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I have a List which contains some values.

Example:

List<object> testData = new List <object>();
testData.Add(new List<object> { "aaa", "bbb", "ccc" });
testData.Add(new List<object> { "ddd", "eee", "fff" });
testData.Add(new List<object> { "ggg", "hhh", "iii" });

And I have a class like

class TestClass
{
    public string AAA {get;set;}
    public string BBB {get;set;}
    public string CCC {get;set;}
}

How to convert the testData to the type List<TestClass> ?

Is there a way to convert other than this?

testData.Select(x => new TestClass()
{
   AAA = (string)x[0],
   BBB = (string)x[1],
   CCC = (string)x[2]
}).ToList();

I don't want to mention the column names, so that I can use this code irrespective of class changes.

I also have a IEnumerable<Dictionary<string, object>> which has the data.

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2  
I suppose I have to ask: why are you working all in Object? –  lc. Sep 14 '12 at 14:29
    
WRT the edit: No, not with a List, if you have a Dictionary, then yes :) –  leppie Sep 14 '12 at 14:30
    
@leppie Yes I also have a dictionary. Can you please tell me the code. –  Ramesh Durai Sep 14 '12 at 14:32
    
@RameshDurai: Search on StackOverflow, I am sure many has asked that. OR use the JavaScriptSerializer if you are not worried about speed. –  leppie Sep 14 '12 at 14:33

3 Answers 3

up vote 7 down vote accepted

You have to explicitly create the TestClass objects, and moreover cast the outer objects to List<object> and the inner objects to strings.

testData.Cast<List<object>>().Select(x => new TestClass() {AAA = (string)x[0], BBB = (string)x[1], CCC = (string)x[2]}).ToList()

You could also create a constructor in TestClass that takes List<object> and does the dirty work for you:

public TestClass(List<object> l)
{
    this.AAA = (string)l[0];
    //...
}

Then:

testData.Cast<List<object>>().Select(x => new TestClass(x)).ToList()
share|improve this answer
    
Is there any way to convert without specifying the fieldNames in the class (ex: AAA = (string)x[0]) –  Ramesh Durai Sep 14 '12 at 14:26
    
Constructor, as @lc. mentions. –  Jduv Sep 14 '12 at 14:28
    
See my edit. Can you help me now with the code? I also have an IEnumerable<Dictionary<string, object>> object. (IEnumerable<Dictionary<columnname, value>>) –  Ramesh Durai Sep 14 '12 at 14:41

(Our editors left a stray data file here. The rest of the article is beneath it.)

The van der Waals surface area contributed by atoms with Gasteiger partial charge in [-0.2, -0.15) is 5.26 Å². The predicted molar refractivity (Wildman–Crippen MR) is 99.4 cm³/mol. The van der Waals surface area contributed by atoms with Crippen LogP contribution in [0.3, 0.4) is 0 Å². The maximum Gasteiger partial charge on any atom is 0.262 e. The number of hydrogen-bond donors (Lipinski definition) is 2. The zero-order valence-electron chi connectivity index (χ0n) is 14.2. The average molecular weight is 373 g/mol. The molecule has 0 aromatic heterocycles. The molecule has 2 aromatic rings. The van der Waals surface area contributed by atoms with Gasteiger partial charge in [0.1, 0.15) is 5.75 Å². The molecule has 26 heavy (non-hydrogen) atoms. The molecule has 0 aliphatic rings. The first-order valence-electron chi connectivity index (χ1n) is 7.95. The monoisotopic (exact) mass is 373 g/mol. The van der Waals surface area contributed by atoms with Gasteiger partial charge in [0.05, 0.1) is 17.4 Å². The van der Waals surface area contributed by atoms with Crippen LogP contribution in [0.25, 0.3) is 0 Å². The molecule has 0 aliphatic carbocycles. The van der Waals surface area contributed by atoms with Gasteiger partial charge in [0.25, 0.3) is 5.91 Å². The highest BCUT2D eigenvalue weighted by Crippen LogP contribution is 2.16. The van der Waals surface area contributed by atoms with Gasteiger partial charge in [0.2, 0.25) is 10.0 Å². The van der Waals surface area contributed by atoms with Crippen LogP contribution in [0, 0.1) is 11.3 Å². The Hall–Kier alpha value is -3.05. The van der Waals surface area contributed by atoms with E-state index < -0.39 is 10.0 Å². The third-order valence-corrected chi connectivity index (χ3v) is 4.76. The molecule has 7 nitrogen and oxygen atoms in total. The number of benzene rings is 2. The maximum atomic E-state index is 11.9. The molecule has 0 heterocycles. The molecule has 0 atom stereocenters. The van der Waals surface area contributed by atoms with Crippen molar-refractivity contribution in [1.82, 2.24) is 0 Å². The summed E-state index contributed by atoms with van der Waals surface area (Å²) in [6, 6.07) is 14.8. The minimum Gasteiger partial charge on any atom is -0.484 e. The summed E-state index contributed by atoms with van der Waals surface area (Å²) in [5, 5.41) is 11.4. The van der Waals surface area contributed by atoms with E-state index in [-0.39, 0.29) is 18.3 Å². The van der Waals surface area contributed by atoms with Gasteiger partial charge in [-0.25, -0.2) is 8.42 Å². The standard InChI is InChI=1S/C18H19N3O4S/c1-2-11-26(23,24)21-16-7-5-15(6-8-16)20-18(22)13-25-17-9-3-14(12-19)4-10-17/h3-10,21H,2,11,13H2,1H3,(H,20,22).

2  
That's a completely different question. Yes, but you'll either have to use reflection or give the TestClass a string indexer –  lc. Sep 14 '12 at 14:45
1  
Thanks @Fuex. I'm on my phone and I can't see how many spaces I have. –  lc. Sep 14 '12 at 15:04

You can do it like this:

var res = testData
    .Cast<List<object>>() // Cast objects inside the outer List<object>
    .Select(list => new TestClass {
        AAA = (string)list[0]
    ,   BBB = (string)list[1]
    ,   CCC = (string)list[2]
    }).ToList();
share|improve this answer
3  
Good catch + 1 :) –  leppie Sep 14 '12 at 14:25

Linq is your friend:

var testList = testData
                  .OfType<List<object>>()
                  .Select(d=> new TestClass
                                  {
                                     AAA = d[0].ToString(), 
                                     BBB = d[1].ToString(), 
                                     CCC = d[2].ToString()})
                  .ToList();

EDIT: For the IEnumerable<Dictionary<string,object>>, and without hard-coding field names in the Linq statement, I would simply pass each Dictionary to the constructor of the object to be instantiated, and have the object try to hydrate itself using the field names it knows about:

var testList = testData
                  .OfType<Dictionary<string,object>>()
                  .Select(d=> new TestClass(d))
                  .ToList();

...

class TestClass
{
    public TestClass(Dictionary<string,object> data)
    {
        if(!data.ContainsKey("AAA")) 
           throw new ArgumentException("Key for field AAA does not exist.");
        AAA = data["AAA"].ToString();

        if(!data.ContainsKey("BBB")) 
           throw new ArgumentException("Key for field BBB does not exist.");
        BBB = data["BBB"].ToString();

        if(!data.ContainsKey("CCC")) 
           throw new ArgumentException("Key for field CCC does not exist.");
        CCC = data["CCC"].ToString();
    }

    public string AAA {get;set;}
    public string BBB {get;set;}
    public string CCC {get;set;}
}

The constructor can use a reflective loop to get its type's list of fields, then get those KVPs out of the Dictionary and set them to the current instance. That would make it slower, but the code would be more compact which might be a concern if TestClass actually has a dozen fields instead of three. The basic idea remains unchanged; give the data needed to hydrate a TestClass to the TestClass, in the form you have it in, and let the class constructor figure out what to do with it. Understand that this WILL throw an exception on the first error creating any of the TestClass objects.

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Wont compile for 2 reasons ;p –  leppie Sep 14 '12 at 14:26
    
Included some casting to solve those two reasons –  KeithS Sep 14 '12 at 14:27
    
Still wont compile for 1 reason ;p Edit: Second cast is not needed. –  leppie Sep 14 '12 at 14:28
2  
TADA.wav :) There you go. –  leppie Sep 14 '12 at 14:32
1  
@leppie wow haven't heard that sound in forever, but reading your comment my brain played it back nicely :) –  lc. Sep 14 '12 at 14:48

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